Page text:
Today is my mother’s birthday. I want to use these two minutes today to wish her a happy birthday and thank her for shaping me as the person I am.
She didn’t take me hunting or fishing, but she made it possible for my dad to get me out in the woods. She held down the fort while Dad and I were off trying to bring home meat for dinner.
She never complained about our hunting and fishing trips. I think she really looked forward to them, because it meant both the boys of the house would be making messes somewhere else, instead of in her kitchen and living room. It was probably also a heck of a lot quieter at home when Dad and I were out in the woods.
And it didn’t matter if we were gone for a week or just a morning. When we came back in, Mom always had a meal ready for us, a fire going in the fireplace, and hot chocolate and warm cookies for dessert. Depending on how cold it was for our hunt, sometimes we ate the cookies and drank the hot chocolate first. I don’t know how she found the time or energy to do all that, because she worked a full-time job at the same time she was making our house a home.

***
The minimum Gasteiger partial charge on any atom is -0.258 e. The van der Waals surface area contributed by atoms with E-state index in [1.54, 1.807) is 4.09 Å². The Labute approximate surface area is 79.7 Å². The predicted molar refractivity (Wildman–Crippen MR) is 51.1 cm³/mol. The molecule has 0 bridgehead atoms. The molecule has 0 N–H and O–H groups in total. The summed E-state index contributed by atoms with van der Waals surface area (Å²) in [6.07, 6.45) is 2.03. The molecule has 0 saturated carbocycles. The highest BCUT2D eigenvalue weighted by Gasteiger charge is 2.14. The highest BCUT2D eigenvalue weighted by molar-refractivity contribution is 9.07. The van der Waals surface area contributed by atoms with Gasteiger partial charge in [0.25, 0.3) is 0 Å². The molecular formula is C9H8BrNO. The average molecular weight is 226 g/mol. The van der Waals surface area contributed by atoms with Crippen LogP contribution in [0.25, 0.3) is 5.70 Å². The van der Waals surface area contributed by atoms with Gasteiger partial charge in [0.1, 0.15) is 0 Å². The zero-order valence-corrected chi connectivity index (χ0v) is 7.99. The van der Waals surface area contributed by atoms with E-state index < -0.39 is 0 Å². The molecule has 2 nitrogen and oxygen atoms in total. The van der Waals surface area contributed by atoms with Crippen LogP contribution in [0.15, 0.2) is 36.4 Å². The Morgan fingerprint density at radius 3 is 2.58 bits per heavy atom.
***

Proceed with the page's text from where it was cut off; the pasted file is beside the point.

Dad’s still making messes and asking what’s for dinner. And proving that Mom is certainly a candidate for sainthood, after all these years she hasn’t yet smothered him in his sleep.
Here’s to mothers. All mothers. Do me a favor today and call your mom and tell her thanks for bringing you into this world. Thank her for letting you get out of the house once in a while to wander around in the mud and snow, then tramp all sorts of gunk back into her house. And while you’re at it, thank the mother of your children, too. Or even the mother of your grandchildren. I know the real Mother’s Day isn’t until May, but as far as I’m concerned, every day should be Mother’s Day.
And Mary Margaret Stockton, thanks for everything, and happy birthday.